(Middle-grade reading level - no content concerns)
Books set around major events are challenging to review because authors often seem to write as though the scope of their books has to somehow equal the magnitude of the event. The fact that Alex Douglas and the other characters of Eleven are just so normal and so human is what made it so refreshing to read. Any young teenager could see themself in Alex and his struggles as he is forced through the awkward space between being a child and an adult. Still, 9/11 is not a backdrop for this standard “coming-of-age'' story, as Tom Rogers does an excellent job at capturing the tension so many of us felt on that day - wondering whether our friends and family were safe. While Eleven doesn’t have the same focus on the minute details of 9/11 as other novels, it is still an excellent read for young readers who may struggle to understand the emotional overtones of that day.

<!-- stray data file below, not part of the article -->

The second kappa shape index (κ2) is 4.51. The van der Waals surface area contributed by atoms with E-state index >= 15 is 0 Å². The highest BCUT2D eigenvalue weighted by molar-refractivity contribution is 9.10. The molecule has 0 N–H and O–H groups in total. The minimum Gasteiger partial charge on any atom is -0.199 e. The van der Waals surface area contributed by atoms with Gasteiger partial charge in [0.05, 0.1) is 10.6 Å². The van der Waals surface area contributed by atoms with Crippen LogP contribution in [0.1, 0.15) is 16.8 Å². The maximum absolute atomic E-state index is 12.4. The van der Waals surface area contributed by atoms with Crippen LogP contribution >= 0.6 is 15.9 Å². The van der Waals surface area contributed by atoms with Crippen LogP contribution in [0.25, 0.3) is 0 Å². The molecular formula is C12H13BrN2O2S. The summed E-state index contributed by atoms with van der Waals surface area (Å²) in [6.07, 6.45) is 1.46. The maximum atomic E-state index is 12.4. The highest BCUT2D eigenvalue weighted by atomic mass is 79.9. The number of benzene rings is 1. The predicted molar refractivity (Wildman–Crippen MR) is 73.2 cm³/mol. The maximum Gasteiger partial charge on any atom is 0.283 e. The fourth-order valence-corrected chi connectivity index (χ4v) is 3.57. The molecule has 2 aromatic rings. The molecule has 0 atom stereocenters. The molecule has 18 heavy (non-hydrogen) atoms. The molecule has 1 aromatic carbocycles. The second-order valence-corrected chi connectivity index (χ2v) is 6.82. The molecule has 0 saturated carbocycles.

From the publisher, “Alex Douglas always wanted to be a hero. But nothing heroic ever happened to Alex. Nothing, that is, until his eleventh birthday. When Alex rescues a stray dog as a birthday gift to himself, he doesn’t think his life can get much better. Radar, his new dog, pretty much feels the same way. But this day has bigger things in store for both of them. This is a story about bullies and heroes. About tragedy and hope. About enemies with two legs and friends with four, and pesky little sisters and cranky old men, and an unexpected lesson in kindness delivered with a slice of pizza.”